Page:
Elder Abuse Prevention
The first step in elder abuse prevention is awareness. The International Committee for the Prevention of Elder Abuse established World Elder Abuse Awareness Day (WEAAD) in 2006. The day is recognized annually on June 15th. The purpose of this day is to increase understanding of issues surrounding elder abuse. Many advocates of older adults utilize this day to conduct outreach and distribute informational material to their community.
What is elder abuse?
- Physical Abuse - Is the use of force causing harm or pain to an individual, which includes but not limited to) hitting, kicking, pinching, slapping, shoving, shaking, and burning. Other forms of physical abuse involve the inappropriate use of medication or physical restraints.
- Financial Abuse/Exploitation - Involves wrongfully taking or using an older adult’s funds or property through theft, scams, fraud, or predatory lending.
- Psychological Abuse - Causing emotional pain through verbal assaults, threats, or harassment. Perpetrators intimidate, humiliate, or attempt to isolate their victims.
- Sexual Abuse - Is non-consensual sexual contact of any kind including, contact with an individual unable to consent to such contact - for instance, if they suffer from dementia and are unable to understand.
- Neglect - Is an individual failing to meet the needs of an older adult who is under their care. This includes not providing essential things a person needs, such as food, water, shelter, clothing, or personal hygiene.
- Self-Neglect - Involves failure of a person to meet vital self care needs, putting them at risk of harm for their safety and/or health.
To report suspected abuse or to get help…
In the community
- Call 1-800-91-PREVENT (917-7383); or,
- Contact the Local Adult Protective Services (APS)
In Nursing Homes or Assisted Living Facilities
- Call 1-800-91-PREVENT (917-7383); or,
- Contact the DHMH Office of Health Care Quality (OHCQ)
Photo courtesy of International Network
for the Prevention of Elder Abuse
(Stop Adult Financial Exploitation)
Each year, hundreds of cases of financial exploitation of older and vulnerable adults are reported in Maryland. The results can be devastating — emotionally and financially. This, however, is estimated to be only a fraction of the thousands of cases that go unreported in our state. Project SAFE (Stop Adult Financial Exploitation) offers training for the financial and law enforcement communities on how to detect and report financial exploitation, and educates older Marylanders about how to avoid financial exploitation.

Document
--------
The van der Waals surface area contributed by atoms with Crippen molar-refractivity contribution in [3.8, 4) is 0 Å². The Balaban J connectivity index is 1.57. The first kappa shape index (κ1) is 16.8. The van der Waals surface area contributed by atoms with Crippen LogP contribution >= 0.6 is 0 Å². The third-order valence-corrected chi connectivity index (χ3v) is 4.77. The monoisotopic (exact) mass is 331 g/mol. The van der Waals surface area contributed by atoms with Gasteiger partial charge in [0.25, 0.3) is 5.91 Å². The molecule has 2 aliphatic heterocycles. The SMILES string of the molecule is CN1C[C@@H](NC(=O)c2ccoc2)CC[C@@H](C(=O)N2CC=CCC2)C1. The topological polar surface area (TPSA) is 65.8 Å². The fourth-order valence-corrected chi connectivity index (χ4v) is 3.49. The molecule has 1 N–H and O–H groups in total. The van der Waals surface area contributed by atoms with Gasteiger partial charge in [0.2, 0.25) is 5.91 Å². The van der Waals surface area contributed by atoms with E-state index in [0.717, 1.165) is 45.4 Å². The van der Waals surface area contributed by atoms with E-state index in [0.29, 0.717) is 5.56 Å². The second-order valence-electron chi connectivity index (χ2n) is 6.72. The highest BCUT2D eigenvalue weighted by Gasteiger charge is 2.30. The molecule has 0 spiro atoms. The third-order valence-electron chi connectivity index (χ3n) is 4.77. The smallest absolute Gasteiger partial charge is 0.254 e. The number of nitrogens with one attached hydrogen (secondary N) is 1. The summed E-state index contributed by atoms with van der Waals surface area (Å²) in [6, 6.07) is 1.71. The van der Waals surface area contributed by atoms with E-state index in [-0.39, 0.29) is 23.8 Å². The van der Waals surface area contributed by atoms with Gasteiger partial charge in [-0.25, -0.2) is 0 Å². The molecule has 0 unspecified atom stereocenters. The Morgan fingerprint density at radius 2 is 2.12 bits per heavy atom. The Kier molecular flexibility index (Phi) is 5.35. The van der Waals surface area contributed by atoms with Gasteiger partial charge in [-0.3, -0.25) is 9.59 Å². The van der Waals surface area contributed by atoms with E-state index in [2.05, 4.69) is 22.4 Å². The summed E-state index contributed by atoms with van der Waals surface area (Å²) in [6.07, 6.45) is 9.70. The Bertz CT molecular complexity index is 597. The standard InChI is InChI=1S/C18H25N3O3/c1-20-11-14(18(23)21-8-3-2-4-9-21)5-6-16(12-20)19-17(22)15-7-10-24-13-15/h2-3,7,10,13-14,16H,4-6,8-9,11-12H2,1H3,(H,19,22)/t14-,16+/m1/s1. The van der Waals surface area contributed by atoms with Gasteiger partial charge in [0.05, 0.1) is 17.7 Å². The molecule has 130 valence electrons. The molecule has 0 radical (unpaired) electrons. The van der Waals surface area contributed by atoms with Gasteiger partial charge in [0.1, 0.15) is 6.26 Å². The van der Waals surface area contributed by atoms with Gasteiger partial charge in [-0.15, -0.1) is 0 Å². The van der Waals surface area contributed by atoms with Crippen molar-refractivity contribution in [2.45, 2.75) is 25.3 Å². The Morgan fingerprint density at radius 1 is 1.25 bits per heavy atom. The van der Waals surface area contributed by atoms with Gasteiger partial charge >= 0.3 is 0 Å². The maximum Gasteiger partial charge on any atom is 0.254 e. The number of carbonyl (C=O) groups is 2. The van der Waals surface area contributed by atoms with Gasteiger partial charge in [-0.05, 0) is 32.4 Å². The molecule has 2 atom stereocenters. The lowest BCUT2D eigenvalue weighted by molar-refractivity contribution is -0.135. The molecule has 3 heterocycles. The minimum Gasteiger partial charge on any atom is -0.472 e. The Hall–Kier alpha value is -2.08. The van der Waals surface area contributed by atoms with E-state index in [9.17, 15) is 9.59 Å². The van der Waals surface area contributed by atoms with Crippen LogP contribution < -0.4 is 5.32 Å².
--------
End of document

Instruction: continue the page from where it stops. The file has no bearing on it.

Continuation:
Project SAFE is a public/private partnership of twelve different organizations: Maryland Departments of Aging, Health and Mental Hygiene, and Human Resources; Maryland Commissioner of Financial Regulation; Maryland Banker's Association; Maryland and District of Columbia Credit Union Association; Maryland Association for Bank Security; AARP-Maryland; Maryland Association of Area Agencies on Aging; Maryland Triad/SALT Network; Protecting Elders Against Crime &, Exploitation Coalition; Baltimore County-Restoring Elder Safety Today; and the Office of the Attorney General.
Various materials produced by SAFE are available, including: training materials for employees of financial institutions and law enforcement officials,
an educational brochure for the public,
and a video to help education older adults how to avoid financial abuse. You can download the Model Reference Manual for Financial Institution Employees here. It is updated to reflect that financial institutions will become mandatory reporters of financial exploitation of seniors on October 1, 2012.
For more information on Project SAFE please use our mail response form.
“Training & More”
The Rush University Medical Center and the ABA Commission on Law and Aging have released an interactive educational curriculum on assessing the capacity of older adults, funded by The Retirement Research Foundation. The course is aimed at physicians but is valuable and useful as well for other health care clinicians and students.
The curriculum features six modules – the importance of evaluating patients’ capacities; key principles and practices; the evaluation process and content; specific capacities and situation; when to conduct an evaluation yourself and when to refer, and working with courts in guardianship proceedings. The curriculum also includes videos, a pocket reference card, a glossary, and a resource list, and is downloadable.
The course will be available starting March 18, 2013. For more information, email: Decisional_Capacity@rush.edu.
Research & Reports
- New York State Elder Abuse Prevalence Study
- Government Accountability Office (GAO)- Survey of Adult Protective Services Program Administrators
- GAO Report- Elder Justice: Stronger Federal Leadership Could Enhance National Response to Elder Abuse
- GAO Report- Elder Abuse: Effectiveness of Reporting Laws & Other Factors
- Utility of Whole-Body Computed Tomography Imaging in Post Mort em Detection of Elder Abuse and Neglect: Comparison with and Potential Substitution for Standard Autopsy
MD Stakeholders’ Workgroup on Elder Abuse Prevention:
In November 2011, Maryland convened a statewide Stakeholder’s Group to develop a coordinated response to the problem of elder abuse.